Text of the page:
On Monday, the U.S. Supreme Court offered Vice President Dick Cheney a possible escape hatch from the great Energy Task Force imbroglio. The high court agreed to hear an appeal from Cheney, who for more than a year has been defying a federal judge's order to pony up documents about his infamous 2001 task force. Those behind the lawsuit against the veep are certain the documents will reveal that the White House was canoodling with industry interests behind closed doors as it worked to establish a national energy policy.
The legal saga began in December 2001, when a funny bipartisan duo, the Sierra Club and Judicial Watch, a D.C.-based conservative ethics watchdog group, teamed up to file a lawsuit against the White House. The goal of the suit: to find out whether Cheney's clandestine task force negotiations were illegally influenced by energy industry kingpins from companies like Enron, Southern Co., and Cheney's own pride and joy, Halliburton. Cheney's Justice Department lawyers, who declined comment, have repeatedly insisted that Cheney can ignore the court order to release the papers because of the constitutional separation of powers.
What exactly does that mean? Not much, according to Sierra Club lawyer David Bookbinder. "The White House is claiming that simply by virtue of his executive status, the vice president is fundamentally immune from having to appear in front of any federal court and give any information or account of his activities. Period. It's that preposterous," he said.
Tom Fitton, president of Judicial Watch, is equally appalled: "This is a completely unprecedented attempt to overextend executive privilege," he said. "It calls into question the integrity of the court system in this country -- particularly because we're 3-and-0 right now." In other words, first the U.S. District Court for the District of Columbia, where the lawsuit was originally filed, ordered Cheney to release the documents; second, after the vice president appealed the case to a federal appellate court three-judge panel, he was again ordered to show his cards; and third, after Cheney steamrolled on to the full nine-judge appellate court, it refused to even reconsider the matter. With this track record, it's difficult to understand why the Supreme Court would agree to hear the case.
For some, it is an ominous sign. "We're totally screwed," said one lawyer close to the case against Cheney who asked to remain anonymous. "The Supreme Court took the case to kill it. They did not take the case for any other reason than to drive a big spike through it." The lawyer went on to explain that if the Supreme Court agrees to take a case, it means that at least four of the justices believe that the original D.C. circuit court got its ruling wrong. "The outcome of this case is all but predetermined," said the lawyer.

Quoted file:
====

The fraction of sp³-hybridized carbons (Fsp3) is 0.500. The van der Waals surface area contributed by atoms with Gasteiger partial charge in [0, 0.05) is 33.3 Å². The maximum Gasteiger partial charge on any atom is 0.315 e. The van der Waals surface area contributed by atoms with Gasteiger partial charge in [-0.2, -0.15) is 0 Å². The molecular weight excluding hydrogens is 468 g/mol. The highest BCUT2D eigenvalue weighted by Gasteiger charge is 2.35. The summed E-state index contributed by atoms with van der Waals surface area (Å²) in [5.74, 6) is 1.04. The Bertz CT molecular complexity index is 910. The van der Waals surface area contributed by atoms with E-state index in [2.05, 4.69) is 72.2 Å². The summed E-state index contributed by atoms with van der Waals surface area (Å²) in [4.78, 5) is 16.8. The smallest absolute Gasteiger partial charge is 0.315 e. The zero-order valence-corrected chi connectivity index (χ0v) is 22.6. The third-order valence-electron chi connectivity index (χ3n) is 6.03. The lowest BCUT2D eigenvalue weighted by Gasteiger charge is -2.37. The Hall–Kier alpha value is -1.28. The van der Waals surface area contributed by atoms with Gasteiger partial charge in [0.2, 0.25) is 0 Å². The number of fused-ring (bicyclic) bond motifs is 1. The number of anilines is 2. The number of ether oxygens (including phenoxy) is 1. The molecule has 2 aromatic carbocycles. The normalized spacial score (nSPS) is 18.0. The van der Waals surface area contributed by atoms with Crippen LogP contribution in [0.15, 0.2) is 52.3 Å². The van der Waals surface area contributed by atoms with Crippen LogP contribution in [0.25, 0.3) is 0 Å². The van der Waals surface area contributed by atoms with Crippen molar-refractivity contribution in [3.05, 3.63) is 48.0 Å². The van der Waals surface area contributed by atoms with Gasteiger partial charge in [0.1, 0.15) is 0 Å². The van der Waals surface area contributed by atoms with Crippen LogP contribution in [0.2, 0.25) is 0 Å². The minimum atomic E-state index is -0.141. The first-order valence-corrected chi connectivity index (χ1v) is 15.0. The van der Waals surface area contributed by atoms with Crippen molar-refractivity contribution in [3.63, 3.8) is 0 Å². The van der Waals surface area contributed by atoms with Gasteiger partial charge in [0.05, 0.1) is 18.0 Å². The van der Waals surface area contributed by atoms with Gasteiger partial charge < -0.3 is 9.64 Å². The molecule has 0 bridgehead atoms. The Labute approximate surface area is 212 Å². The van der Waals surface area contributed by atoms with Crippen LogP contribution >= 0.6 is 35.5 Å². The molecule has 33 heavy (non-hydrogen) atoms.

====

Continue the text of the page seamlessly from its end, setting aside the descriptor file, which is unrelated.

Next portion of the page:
Fitton is more hopeful, calling the Supreme Court's consent to hear the case a professional courtesy: "There is traditionally deference to the executive branch when the high court is asked to take on cases like this." Moreover, there are several Supreme Court rulings that suggest that the kind of executive immunity Cheney is requesting is flat-out unconstitutional -- among them, United States vs. Nixon and Clinton vs. [Paula] Jones, which forced presidents Nixon and Clinton, respectively, to be treated in the judicial system like any other American. "If the Supreme Court upholds the letter of the law," said Fitton, "then we will very clearly win." And if the Supreme Court forces Cheney to come clean, it's almost a given that the evidence will be damning: The media has already reported that Kenneth Lay and other energy honchos not only met with Cheney on task force-related matters but also, in the case of Lay, submitted an eight-item wish list for the administration's new energy policy.
But in the end it may not matter that much, because the Bush team will likely get exactly what it is looking for: extra time. According to Bookbinder, this whole strategy comes right out of the Karl Rove playbook. "This Bush administration is basically trying to stall the whole process for another year," said Bookbinder, "so that when the ruling comes out -- if it does -- it won't interfere with the November elections."
There's a certain poetic justice in the fact that former U.S. EPA administrator Christie Todd Whitman's home state of New Jersey -- maligned by some as the "armpit of America" because of its heavy industry -- is leading a defiant counterassault on the Bush administration's mercury rollback. On Dec. 10 Bradley Campbell, commissioner of the New Jersey Department of Environmental Protection, proposed new rules that would reduce mercury emissions from power plants, iron and steel smelters, and municipal solid-waste incinerators by between 75 and 95 percent by 2007.
By contrast, a Bush administration proposal officially unveiled this week only calls for a 70 percent mercury reduction overall by 2018. "The Bush administration's proposed mercury rules ignore science and will damage public health," said Campbell. "The [EPA has] very clearly chosen to neglect the environmental and human problems caused by mercury, leaving it to states alone to shoulder the responsibility of protecting its citizens." The states that are doing so include not only New Jersey but also Connecticut, Massachusetts and Wisconsin, all of which have proposed tough new standards for emissions of mercury, a dangerous neurotoxin that can cause developmental problems. And dozens more states have good reason to follow suit, given that more than 40 states issue fish-consumption advisories warning their citizens about dangerous mercury levels in fish caught in state waterways.